The slot-load iMacs are a bit smaller and lighter than the tray-loaders, and the built-in 15″ display tends to be quite crisp as 1024 x 768 resolution, a real plus over Rev. A-D iMacs. Finally, there’s no cooling fan, so these run quietly in comparison to most desktop computers.
The first family of slot-loading iMacs included a blueberry 350 MHz CD-ROM version with 64 MB of RAM and a 6 GB hard drive. The middle model ran at 400 MHz, had a 4x DVD-ROM drive, added FireWire and AirPort support, and included a 10 GB hard drive. It was available in the same colors as the Rev. C and Rev. D iMacs.
The top-end iMac had 128 MB of RAM, a 13 GB hard drive, and came in graphite gray. All of these have a 512 KB L2 backside cache running at 40% of CPU speed and use ATI Rage 128 VR graphics with 8 MB of video memory and a 2x AGP bus.
Apple really boosted the iMac’s top speed with the July 2000 family, which topped out at 500 MHz. Graphics were better with ATI Rage Pro 128 graphics, and a new range of colors was introduced.
The 350 MHz iMac came in indigo and had a 7 GB hard drive. That and the better graphics give it a small edge over the blueberry model it replaced. One step up was the 400 MHz iMac, which had a 24x CD-ROM drive and 10 GB hard drive, and was available in indigo or ruby. The 450 MHz iMac included a 4x DVD-ROM drive and a 20 GB hard drive, and it was also available in sage.
At the top was the 500 MHz iMac in snow or graphite with 128 MB of RAM and a 30 GB hard drive.
Apple had zigged while the rest of the industry zagged. Usually a leader, Apple had embraced DVD-ROM drives at the same time the Windows world was going wild for CD burners. Apple remedied that with the February 2001 iMac family, which is also known for the most unexpected color schemes ever to come from Apple.
The entry-level iMac was now a 400 MHz model with 64 MB of RAM and a 10 GB hard drive. Like the rest of the family, it included ATI Rage Ultra 128 graphics with 16 MB of video memory, the most ever in an iMac to that date. In the middle were two different 500 MHz iMacs, one for the North American market and one for the international market.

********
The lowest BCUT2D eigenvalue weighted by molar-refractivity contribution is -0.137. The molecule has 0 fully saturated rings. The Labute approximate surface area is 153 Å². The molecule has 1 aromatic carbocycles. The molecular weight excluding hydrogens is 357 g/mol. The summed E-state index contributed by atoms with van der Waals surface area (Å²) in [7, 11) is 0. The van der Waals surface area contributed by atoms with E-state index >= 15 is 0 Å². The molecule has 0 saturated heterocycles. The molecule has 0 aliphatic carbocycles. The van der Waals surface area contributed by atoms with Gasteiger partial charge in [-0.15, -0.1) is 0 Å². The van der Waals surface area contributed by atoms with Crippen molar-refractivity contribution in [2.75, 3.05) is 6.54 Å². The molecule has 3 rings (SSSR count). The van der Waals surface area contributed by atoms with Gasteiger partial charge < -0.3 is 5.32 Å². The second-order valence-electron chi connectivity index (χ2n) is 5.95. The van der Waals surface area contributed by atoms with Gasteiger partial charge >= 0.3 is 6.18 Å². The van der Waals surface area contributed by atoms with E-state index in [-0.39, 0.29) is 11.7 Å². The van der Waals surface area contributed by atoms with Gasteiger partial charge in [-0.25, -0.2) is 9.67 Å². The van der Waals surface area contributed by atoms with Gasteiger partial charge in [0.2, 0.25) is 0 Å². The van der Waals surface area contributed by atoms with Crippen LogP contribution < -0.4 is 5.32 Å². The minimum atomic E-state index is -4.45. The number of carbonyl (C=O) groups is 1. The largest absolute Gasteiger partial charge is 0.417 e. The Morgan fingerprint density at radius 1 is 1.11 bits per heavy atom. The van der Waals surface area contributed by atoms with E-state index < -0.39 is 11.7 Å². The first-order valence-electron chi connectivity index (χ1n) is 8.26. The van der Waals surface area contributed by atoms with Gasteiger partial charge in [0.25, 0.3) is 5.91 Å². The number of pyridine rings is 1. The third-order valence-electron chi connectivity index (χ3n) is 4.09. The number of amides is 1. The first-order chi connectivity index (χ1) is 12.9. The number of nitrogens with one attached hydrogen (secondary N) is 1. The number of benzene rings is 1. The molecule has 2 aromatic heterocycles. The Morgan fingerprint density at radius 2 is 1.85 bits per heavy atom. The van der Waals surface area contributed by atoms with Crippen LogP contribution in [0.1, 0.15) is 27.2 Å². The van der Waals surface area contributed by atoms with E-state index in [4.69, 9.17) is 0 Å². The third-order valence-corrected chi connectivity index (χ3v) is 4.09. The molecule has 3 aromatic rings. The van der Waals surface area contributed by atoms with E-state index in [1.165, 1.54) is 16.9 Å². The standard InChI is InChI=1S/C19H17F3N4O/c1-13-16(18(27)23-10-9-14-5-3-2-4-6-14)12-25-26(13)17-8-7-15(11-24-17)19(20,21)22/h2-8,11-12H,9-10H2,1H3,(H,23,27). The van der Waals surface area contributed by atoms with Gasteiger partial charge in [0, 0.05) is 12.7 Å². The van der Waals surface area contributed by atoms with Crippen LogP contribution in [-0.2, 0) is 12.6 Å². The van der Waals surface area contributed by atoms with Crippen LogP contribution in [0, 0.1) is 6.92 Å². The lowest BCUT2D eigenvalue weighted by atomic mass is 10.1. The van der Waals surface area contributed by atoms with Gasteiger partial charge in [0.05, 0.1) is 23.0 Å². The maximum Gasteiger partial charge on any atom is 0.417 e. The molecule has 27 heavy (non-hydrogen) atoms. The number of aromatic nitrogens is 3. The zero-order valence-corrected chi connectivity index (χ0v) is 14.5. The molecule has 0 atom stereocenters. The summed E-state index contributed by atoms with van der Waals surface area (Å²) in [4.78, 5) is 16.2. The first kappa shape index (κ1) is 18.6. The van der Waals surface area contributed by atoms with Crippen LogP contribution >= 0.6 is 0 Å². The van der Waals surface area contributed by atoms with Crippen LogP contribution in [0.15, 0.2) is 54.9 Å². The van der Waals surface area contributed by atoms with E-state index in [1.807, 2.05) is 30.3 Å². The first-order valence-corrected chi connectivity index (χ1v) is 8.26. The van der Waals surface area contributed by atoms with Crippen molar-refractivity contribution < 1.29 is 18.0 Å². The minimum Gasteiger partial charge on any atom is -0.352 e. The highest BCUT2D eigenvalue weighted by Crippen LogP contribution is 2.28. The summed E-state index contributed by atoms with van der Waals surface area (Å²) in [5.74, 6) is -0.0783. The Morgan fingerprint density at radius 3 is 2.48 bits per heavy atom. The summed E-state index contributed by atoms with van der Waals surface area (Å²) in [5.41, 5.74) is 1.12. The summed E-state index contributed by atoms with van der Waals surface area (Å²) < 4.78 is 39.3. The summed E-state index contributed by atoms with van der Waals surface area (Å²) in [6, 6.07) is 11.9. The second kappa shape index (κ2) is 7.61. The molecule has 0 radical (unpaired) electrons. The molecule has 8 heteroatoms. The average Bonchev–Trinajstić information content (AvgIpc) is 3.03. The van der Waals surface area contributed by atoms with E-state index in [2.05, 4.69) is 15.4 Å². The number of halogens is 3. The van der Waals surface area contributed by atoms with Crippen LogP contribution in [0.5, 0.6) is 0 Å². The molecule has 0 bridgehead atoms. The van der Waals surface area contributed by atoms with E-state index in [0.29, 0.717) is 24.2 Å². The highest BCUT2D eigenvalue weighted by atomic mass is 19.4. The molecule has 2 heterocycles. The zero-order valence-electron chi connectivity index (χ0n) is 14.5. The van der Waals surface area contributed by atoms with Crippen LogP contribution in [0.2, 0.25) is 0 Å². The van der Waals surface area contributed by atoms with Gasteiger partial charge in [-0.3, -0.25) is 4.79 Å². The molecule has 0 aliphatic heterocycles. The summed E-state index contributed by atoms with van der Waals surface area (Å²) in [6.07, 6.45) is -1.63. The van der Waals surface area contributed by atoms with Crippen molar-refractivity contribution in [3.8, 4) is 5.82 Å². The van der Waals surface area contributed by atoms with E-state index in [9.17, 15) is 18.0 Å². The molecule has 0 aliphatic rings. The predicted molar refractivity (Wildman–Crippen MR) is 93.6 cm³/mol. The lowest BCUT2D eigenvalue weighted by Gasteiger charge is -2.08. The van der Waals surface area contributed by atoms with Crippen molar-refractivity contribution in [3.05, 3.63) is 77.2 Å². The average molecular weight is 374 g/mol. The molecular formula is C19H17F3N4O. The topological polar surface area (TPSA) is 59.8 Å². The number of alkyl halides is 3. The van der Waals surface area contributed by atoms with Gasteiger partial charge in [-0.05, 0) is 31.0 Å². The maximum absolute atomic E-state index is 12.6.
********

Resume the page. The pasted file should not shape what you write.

The 400 MHz model and International model used the same backside L2 cache running at 40% of CPU speed as earlier iMacs, but the North American 500 MHz iMac and top-end 600 MHz iMac used the new PowerPC 750CXe CPU, which has a smaller L2 cache that ran at full CPU speed. The 500 MHz and 600 MHz models included an 8x CD-RW drive.
As we already hinted, Apple had the most unexpected colors ever with this family – the 500 MHz and 600 MHz models could be ordered in Flower Power or Blue Dalmatian in addition to more traditional colors.
The G3 iMac reached its zenith with the July 2001 family, which reached a top speed of 700 MHz. This time around, all the models had the on-chip L2 cache.
The low end of the line was a 500 MHz CD-ROM model with a 20 GB hard drive. In the middle was a 600 MHz CD-RW model with 128 MB of RAM and a 40 GB hard drive. At the top was a 700 MHz CD-RW iMac with 256 MB of RAM and a 60 GB hard drive.
Prices cover quite a range, as do CPU speeds and features. I’ve seen 400 MHz CD-ROM iMacs go for $20 on the local Craigslist, and dealers may charge well over $300 for the ultimate G3 iMac – the 700 MHz. I have hands-on experience with 400-500 MHz models; my comments on faster ones extrapolate from that.
Slot-load iMac Pros and Cons
- Pros: Run Mac OS 8.6 through 10.4. Support up to 1 GB of RAM. Two FireWire 400 ports on 400 MHz and faster models. 100 MHz bus. Faster drive bus than tray-load iMacs, no 8 GB partition issue (although with the same 128 GB limitation). Comfortably handles 7200 rpm drives. Some have DVD-ROM, which facilitates installing Mac OS X 10.4 Tiger.
- Cons: AirPort requires both an AirPort Card and an AirPort Card Adapter. 128 GB maximum for Ultra ATA hard drives. USB 1.1 is slow – still only 2 USB ports. Optical drive upgrades tend to be expensive. No FireWire or AirPort support for 350 MHz iMacs.
Best bet upgrades include topping out RAM and putting in a 7200 rpm hard drive. The graphics processor gets better with every generation except the last.
As a Classic Mac OS computer, the slot-load iMacs are solid performers. The ATI Rage graphics support 1024 x 768 resolution, which is usually quite crisp on the built-in display. The faster memory bus, faster ATA bus, and built-in FireWire ports give you lots of options.